Boneclouds

( 2 )

Editorial Reviews

Barnes & Noble - David Sprague
This Minnesota-based singer-songwriter has been honing his craft for quite a while, notching four indie albums that gathered him an impressive cult following -- a profile that led Modest Mouse frontman Isaac Brock to make Jennings the first signing to his new label. Boneclouds finds Jennings continuing the yearning tone of his earlier work but couching his queries in decidedly different surroundings -- replacing his stripped-down, largely acoustic approach with a hypnotic Eastern-leaning set of melodies. On the eerie "Be Here Now," Jennings employs a modal drone -- à la George Harrison -- to convey the song's spiritual essence, a distillation of the Ram Dass book of ...
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Editorial Reviews

Barnes & Noble - David Sprague
This Minnesota-based singer-songwriter has been honing his craft for quite a while, notching four indie albums that gathered him an impressive cult following -- a profile that led Modest Mouse frontman Isaac Brock to make Jennings the first signing to his new label. Boneclouds finds Jennings continuing the yearning tone of his earlier work but couching his queries in decidedly different surroundings -- replacing his stripped-down, largely acoustic approach with a hypnotic Eastern-leaning set of melodies. On the eerie "Be Here Now," Jennings employs a modal drone -- à la George Harrison -- to convey the song's spiritual essence, a distillation of the Ram Dass book of the same name. The wiry "Where the Sun Had Been," on the other hand, pulses along more viscerally, something like Crazy Horse cooled slightly by a long upper-Midwest winter. For those who have already been introduced to Jennings and come to expect more intimacy from him, Boneclouds has its share: notably "If You Ain't Got Love," a delicate meditation on unspoiled emotion that's accompanied by little more than a simply strummed acoustic guitar. A similar vibe imbues the provocative, album-ending "Jesus Are You Real?," which finds Jennings lodging that query -- and many others -- in an effort to come to terms with the decay in the world around him. Unlike singer-songwriters with a more doctrinaire point of view, Jennings doesn't offer a pat answer to any of those questions -- but he's certainly capable of making his listeners ponder along with him.
All Music Guide - Marisa Brown
There was some concern among fans that after singer/songwriter Mason Jennings became the first artist to be signed to Glacial Pace, an Epic imprint run by Modest Mouse frontman Isaac Brock, he would succumb to major-label over-production temptations. The Minnesotan, however, assured everyone that the increased funding and advertising wouldn't compromise any of his artistic integrity. For the most part, Jennings, in his Epic debut, Boneclouds, stays true to his musical vision -- for the most part, because there are some noticeable changes. For example, the rough, organic feel that many of his previous albums had (even those that also featured a band) is replaced with smoother, reverby pianos and guitars and vocal harmonies. It's not an overpowering difference, but it's definitely there. And he also chooses to experiment a bit stylistically. "Some Say I'm Not" sounds like something the White Stripes would do if Jack White decided to play an acoustic guitar and explore Middle Eastern chants, and it's a little out of character for Jennings, though it still works. Sadly, the same cannot be said about the keyboard-synth number, "Where the Sun Had Been," a new wave-meets-Mick Jagger-meets-David Gray piece that, while it's not necessarily bad, is such a departure from what Jennings has done that it's almost shocking, and certainly confusing. Despite these digressions (even the addition of Bad Plus drummer Dave King just brings a nice, slightly funkier element to the music), the rest of Boneclouds is pretty close to what Jennings is and always has been. There are pretty, folky melodies over strummed and picked guitars and soothing piano chords, and insightful, reflective lyrics about love and life. He's always been an honest writer, and he doesn't change anything here, admitting his doubts about himself and organized religion, and freely expressing his emotions about those he cares for. "Moon Sailing on the Water," which features his wife, Amy, on background vocals, is soft and bittersweet; "Jackson Square" finds the singer in top storytelling form; and even the slightly campy "If You Ain't Got Love" has a gentle, catchy chorus that comes across as sincere. There are a few missteps in Boneclouds, but it seems that Jennings has made the jump into major-label territory relatively smoothly, preserving his individuality and showing off his talent while also benefiting from the resources Brock and company could offer him.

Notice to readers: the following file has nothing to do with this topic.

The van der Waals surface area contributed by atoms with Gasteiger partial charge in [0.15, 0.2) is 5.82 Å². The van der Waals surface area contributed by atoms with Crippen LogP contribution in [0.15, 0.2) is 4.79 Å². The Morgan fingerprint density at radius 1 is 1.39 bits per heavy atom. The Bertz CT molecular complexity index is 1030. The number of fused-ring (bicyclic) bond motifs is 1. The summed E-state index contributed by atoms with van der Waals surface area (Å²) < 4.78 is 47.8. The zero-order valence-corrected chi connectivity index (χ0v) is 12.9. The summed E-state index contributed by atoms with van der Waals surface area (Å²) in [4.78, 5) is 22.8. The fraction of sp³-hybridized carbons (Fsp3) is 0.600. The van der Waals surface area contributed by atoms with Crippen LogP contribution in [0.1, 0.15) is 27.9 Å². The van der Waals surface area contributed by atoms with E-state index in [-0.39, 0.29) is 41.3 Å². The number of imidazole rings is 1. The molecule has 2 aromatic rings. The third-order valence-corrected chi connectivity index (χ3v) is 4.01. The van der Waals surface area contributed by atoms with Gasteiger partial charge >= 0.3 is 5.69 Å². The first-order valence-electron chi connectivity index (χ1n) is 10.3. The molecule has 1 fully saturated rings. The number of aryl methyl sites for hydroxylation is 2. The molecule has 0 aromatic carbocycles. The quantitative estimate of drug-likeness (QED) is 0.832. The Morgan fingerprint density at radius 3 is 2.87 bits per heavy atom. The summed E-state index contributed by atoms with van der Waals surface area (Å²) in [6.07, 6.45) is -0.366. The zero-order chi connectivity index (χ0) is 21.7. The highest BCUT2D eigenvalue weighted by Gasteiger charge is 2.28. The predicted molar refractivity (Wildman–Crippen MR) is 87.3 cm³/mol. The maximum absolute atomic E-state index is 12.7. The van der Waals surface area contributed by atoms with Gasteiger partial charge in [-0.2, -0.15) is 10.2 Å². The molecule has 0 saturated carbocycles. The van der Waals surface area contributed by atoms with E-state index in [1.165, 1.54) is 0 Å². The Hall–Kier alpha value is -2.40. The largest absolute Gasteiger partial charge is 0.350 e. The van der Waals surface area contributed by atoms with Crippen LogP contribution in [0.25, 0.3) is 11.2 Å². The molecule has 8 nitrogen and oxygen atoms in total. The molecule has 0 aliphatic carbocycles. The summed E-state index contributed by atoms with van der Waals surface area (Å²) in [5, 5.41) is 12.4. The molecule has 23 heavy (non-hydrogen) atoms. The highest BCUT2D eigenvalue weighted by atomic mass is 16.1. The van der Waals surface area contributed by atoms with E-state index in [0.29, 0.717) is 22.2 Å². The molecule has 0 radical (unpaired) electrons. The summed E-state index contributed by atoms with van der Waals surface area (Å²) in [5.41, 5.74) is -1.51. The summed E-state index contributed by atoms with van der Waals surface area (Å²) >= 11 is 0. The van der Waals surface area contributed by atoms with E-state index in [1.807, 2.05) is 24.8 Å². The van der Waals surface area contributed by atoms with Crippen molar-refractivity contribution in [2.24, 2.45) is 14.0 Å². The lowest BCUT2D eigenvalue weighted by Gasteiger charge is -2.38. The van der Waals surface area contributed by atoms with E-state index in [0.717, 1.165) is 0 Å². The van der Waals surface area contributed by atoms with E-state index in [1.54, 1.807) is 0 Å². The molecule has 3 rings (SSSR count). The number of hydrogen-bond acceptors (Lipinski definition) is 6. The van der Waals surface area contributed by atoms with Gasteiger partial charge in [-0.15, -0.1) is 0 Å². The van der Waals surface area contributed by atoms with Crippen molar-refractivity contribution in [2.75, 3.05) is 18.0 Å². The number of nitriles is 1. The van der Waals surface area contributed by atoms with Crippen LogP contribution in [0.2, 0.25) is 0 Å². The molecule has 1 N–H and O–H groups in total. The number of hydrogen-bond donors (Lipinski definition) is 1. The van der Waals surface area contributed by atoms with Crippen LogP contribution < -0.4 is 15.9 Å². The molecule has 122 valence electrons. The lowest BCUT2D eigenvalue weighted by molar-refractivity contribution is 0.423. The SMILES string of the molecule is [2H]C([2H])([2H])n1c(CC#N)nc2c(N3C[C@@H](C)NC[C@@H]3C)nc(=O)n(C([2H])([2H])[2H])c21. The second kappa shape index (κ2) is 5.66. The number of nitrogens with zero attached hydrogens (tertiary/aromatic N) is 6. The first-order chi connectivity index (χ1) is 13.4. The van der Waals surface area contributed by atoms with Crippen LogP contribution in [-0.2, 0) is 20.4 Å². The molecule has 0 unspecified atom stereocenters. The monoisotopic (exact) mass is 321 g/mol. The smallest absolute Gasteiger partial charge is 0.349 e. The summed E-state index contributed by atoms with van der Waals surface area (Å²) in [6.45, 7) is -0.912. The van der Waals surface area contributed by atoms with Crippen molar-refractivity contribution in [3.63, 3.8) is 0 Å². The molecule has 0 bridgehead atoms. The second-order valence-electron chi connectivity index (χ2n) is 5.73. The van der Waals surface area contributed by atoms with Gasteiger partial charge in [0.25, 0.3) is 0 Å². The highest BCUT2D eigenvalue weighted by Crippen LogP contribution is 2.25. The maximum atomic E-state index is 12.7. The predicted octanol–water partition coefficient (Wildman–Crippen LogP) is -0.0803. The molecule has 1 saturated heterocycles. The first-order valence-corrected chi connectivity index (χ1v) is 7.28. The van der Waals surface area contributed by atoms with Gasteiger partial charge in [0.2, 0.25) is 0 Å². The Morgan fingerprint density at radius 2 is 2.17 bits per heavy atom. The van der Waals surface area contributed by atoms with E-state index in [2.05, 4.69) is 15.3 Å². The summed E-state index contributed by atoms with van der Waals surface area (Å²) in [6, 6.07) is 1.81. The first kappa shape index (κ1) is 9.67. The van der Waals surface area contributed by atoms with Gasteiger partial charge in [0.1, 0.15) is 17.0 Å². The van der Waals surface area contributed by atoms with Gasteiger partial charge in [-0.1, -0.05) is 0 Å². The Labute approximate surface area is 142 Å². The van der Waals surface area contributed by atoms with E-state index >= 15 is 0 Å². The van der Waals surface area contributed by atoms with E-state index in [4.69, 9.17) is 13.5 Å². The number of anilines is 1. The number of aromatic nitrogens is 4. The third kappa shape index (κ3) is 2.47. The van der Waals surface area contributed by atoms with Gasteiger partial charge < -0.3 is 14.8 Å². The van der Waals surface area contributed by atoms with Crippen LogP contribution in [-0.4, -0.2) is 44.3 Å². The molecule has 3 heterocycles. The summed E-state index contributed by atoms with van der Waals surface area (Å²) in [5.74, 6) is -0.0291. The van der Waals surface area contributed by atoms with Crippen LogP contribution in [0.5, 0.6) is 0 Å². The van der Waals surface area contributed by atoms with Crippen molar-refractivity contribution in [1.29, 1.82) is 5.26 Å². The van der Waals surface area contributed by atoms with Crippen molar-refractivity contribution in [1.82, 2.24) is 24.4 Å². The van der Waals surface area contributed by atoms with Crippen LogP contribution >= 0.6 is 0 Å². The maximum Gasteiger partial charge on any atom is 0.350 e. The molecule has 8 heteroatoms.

Entertainment Weekly - Michael Endelman
The troubadour's fifth -- and best -- is poignant and graceful. (A-)
Boston Globe - Matthew Shaer
There's an air of contentment to Mason Jennings' s sixth full-length record.... As a musician, Jennings is coming into his own.

The troubadour's fifth -- and best -- is poignant and graceful. (A-)
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Product Details

  • Release Date: 5/16/2006
  • Label: Sony
  • UPC: 827969649022
  • Catalog Number: 96490
  • Sales rank: 66,004

Album Credits

Performance Credits
Mason Jennings Primary Artist, Guitar, Piano, Keyboards, Vocals
Dave King Drums
Chris Morrissey Bass, Vocals, Vocal Harmony
Brian Macleod Drums
Amy Jennings Vocals
Technical Credits
Howie Weinberg Mastering
David Bett Art Direction
Shepard Fairey Artwork
Mason Jennings Composer, Producer
Noah Georgeson Producer, Engineer, Audio Production
Vickie Gilmer Management
Naheed Simjee Art Direction
Chad Weis Engineer
Jennings Audio Production
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Customer Reviews

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